This led to huge losses which were not only monetary but also in terms of reputation. The Mystery Man kept on sending mockery letters and kept demanding money from other food companies.


On August 7th, a real tragedy struck Japan. Facing huge pressure from the public and blaming himself and his subordinates for failing to capture the Mystery Man during the stakeout, Superintendent Yamamoto of the Shiga Prefecture Police doused himself with gasoline and lit himself on fire. 

Superintendent Yamamoto
Superintendent Yamamoto of the Shiga Prefecture Police doused himself with gasoline and lit himself on fire.

This shocked everybody.

This was too much even for the Monster with 21 Faces, who sent out his last letter five days later and ceased all known activity. This letter read as follows:

“Don’t let bad guys like us get away with it. There are many more fools who want to copy us. No-career Yamamoto died like a man. So we decide to give our condolences. We decided to forget about torturing food companies.

If anyone blackmails any of the food-making companies, it’s not us but someone copying us. We are bad guys which means we’ve got more to do than bullying companies. It’s fun to lead a bad man’s life.”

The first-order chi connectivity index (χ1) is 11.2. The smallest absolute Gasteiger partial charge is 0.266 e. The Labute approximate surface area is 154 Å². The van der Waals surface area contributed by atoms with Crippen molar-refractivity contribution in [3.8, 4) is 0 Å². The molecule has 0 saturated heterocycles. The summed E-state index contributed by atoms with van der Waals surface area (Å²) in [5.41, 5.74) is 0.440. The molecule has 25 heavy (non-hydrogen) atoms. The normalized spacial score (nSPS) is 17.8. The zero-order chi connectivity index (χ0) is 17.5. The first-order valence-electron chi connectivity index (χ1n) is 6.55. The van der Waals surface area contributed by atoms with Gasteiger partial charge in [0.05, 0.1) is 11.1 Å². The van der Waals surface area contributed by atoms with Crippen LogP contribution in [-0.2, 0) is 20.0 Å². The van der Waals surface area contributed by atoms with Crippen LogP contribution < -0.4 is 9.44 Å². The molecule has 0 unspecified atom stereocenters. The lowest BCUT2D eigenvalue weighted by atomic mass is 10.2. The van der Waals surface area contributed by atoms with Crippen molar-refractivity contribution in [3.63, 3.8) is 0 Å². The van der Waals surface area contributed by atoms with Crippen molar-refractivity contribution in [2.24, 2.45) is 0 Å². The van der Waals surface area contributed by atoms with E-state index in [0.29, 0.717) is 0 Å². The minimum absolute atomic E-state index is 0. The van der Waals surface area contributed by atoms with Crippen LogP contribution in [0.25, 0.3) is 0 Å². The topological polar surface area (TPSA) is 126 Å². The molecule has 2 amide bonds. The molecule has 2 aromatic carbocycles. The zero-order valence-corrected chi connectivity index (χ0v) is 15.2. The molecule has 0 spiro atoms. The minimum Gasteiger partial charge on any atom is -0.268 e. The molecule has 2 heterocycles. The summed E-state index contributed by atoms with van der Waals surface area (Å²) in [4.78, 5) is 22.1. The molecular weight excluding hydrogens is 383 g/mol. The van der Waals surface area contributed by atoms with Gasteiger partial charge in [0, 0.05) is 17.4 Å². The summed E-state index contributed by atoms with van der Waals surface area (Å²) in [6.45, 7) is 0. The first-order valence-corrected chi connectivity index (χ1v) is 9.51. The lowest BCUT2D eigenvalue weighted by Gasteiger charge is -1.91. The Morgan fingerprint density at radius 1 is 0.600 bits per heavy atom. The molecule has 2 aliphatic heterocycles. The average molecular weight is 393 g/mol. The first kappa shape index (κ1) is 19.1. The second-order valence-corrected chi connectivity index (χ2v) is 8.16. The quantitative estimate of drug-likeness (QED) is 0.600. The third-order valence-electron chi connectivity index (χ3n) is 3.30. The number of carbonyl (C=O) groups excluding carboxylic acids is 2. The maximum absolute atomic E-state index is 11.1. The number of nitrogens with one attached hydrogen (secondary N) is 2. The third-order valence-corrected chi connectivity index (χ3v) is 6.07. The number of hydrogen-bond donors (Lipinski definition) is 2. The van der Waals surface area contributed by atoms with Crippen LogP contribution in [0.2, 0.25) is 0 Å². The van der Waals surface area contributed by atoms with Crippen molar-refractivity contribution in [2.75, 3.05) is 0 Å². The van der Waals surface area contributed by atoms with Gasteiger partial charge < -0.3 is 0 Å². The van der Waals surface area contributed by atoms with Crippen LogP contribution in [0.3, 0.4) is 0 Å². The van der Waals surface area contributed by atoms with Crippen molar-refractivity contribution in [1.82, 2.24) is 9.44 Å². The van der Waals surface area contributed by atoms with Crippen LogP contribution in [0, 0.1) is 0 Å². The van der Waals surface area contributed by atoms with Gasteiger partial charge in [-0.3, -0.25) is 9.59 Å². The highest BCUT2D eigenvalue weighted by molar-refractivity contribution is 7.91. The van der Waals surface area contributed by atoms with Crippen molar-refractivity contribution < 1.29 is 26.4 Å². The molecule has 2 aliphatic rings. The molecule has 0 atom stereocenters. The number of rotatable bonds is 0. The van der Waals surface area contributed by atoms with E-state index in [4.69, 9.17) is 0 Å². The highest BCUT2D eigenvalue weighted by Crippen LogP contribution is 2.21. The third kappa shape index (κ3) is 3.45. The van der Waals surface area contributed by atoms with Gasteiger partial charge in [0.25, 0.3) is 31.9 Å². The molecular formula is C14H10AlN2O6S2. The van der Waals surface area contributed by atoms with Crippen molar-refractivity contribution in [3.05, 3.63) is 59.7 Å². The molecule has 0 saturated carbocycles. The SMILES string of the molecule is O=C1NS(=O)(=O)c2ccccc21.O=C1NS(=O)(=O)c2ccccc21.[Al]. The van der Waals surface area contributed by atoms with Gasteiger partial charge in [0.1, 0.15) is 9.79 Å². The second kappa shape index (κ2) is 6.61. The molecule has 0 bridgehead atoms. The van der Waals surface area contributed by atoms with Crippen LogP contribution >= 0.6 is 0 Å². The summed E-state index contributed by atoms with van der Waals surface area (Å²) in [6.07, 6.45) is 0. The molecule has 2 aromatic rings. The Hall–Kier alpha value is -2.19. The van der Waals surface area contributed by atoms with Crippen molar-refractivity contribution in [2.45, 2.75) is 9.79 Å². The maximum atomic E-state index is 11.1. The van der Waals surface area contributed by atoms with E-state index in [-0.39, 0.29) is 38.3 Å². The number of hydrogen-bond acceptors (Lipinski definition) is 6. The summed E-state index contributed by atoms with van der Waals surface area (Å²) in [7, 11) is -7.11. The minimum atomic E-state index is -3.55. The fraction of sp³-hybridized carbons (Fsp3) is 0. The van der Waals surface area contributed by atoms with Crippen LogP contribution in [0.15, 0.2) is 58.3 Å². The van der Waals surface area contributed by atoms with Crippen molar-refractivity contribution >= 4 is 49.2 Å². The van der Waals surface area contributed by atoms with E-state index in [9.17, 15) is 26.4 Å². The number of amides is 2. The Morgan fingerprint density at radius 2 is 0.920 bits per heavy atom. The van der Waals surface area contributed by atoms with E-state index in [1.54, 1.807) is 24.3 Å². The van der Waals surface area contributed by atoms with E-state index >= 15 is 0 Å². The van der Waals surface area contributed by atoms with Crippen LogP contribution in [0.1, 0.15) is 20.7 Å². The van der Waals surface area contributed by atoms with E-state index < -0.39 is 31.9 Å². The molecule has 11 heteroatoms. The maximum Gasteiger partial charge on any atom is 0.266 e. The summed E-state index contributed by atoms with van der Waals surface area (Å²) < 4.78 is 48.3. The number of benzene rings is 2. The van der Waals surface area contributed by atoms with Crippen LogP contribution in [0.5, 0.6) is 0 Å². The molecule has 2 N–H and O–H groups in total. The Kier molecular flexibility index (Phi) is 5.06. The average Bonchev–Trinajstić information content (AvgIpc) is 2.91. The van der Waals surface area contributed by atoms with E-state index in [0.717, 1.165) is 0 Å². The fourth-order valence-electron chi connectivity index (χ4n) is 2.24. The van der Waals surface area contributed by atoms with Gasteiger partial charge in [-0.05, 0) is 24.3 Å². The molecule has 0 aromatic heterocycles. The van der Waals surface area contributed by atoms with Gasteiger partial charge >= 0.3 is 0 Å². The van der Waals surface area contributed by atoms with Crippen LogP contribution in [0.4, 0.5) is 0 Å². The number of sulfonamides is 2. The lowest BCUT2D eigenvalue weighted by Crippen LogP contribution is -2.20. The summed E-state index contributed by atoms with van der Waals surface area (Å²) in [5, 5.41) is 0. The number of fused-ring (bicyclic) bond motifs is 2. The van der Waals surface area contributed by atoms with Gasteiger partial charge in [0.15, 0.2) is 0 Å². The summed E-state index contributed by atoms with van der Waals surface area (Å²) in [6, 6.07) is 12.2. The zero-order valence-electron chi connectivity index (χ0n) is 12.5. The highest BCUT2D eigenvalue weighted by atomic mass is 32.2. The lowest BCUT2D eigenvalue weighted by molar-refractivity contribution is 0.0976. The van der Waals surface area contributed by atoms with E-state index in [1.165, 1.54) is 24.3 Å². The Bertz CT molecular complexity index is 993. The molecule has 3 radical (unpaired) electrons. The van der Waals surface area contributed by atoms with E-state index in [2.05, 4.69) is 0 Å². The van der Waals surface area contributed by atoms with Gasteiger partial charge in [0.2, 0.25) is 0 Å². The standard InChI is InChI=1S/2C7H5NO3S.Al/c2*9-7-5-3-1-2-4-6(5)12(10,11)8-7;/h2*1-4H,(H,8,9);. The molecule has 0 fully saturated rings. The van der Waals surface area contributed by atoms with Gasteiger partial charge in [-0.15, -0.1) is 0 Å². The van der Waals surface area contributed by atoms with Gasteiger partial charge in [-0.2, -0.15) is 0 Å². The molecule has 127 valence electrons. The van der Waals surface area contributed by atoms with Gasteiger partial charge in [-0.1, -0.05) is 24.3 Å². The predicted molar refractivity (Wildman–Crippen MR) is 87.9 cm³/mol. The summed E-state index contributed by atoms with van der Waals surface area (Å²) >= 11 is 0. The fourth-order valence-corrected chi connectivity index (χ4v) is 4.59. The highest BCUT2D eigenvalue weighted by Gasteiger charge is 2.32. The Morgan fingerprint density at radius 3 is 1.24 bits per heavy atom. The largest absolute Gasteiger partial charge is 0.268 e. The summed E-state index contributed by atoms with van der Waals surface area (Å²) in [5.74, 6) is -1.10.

Nobody was ever arrested for the crimes committed by the Mystery Man but there was one man who showed up in a recording of a security camera. He was known as the “Videotaped Man.”

Monster with 21 faces
An artist’s sketch of the Fox Eyed Man (right) and a videotaped man.

He was wearing a Yomiuri Giants Baseball Cap and could be seen placing a Glico chocolate on a store shelf right around the time people received threats about cyanide laced chocolates.

When the police sent one of their own to exchange 50 million yen in place of a Marudai employee a man was traced. As the undercover policeman was riding the train to the drop point he noticed a large, well–built man with eyes like that of a fox acting suspiciously.

They called him “The Fox-Eyed Man”. They tailed him from the train but lost him. In the money exchange with House Food Corporation, “The Fox-Eyed Man” reappeared but eluded the police again.


Since then the “Glico-Morinaga Case” or as it is less known by its official name “Metropolitan Designated Case 114,” was officially closed.

The Mystery Man lives on in the minds that recall their missives, in hands that hesitate before reaching for a piece of Pocky. As they wrote in one of their letters once:

“Who are we? Sometimes a policeman, sometimes a violent gang Sometimes a factory hand, sometimes a kidnapper but our true identity is The Mystery Man with the 21 Faces!”

And that is all that we may ever know. The odds are that this case will never truly be solved. The bad guys did get away with it this time. And what do we know; the Mystery Man with 21 Faces might just be sitting on the couch in his home right now reading this article just as you are.

[Sources: 1, 2, 3, 4]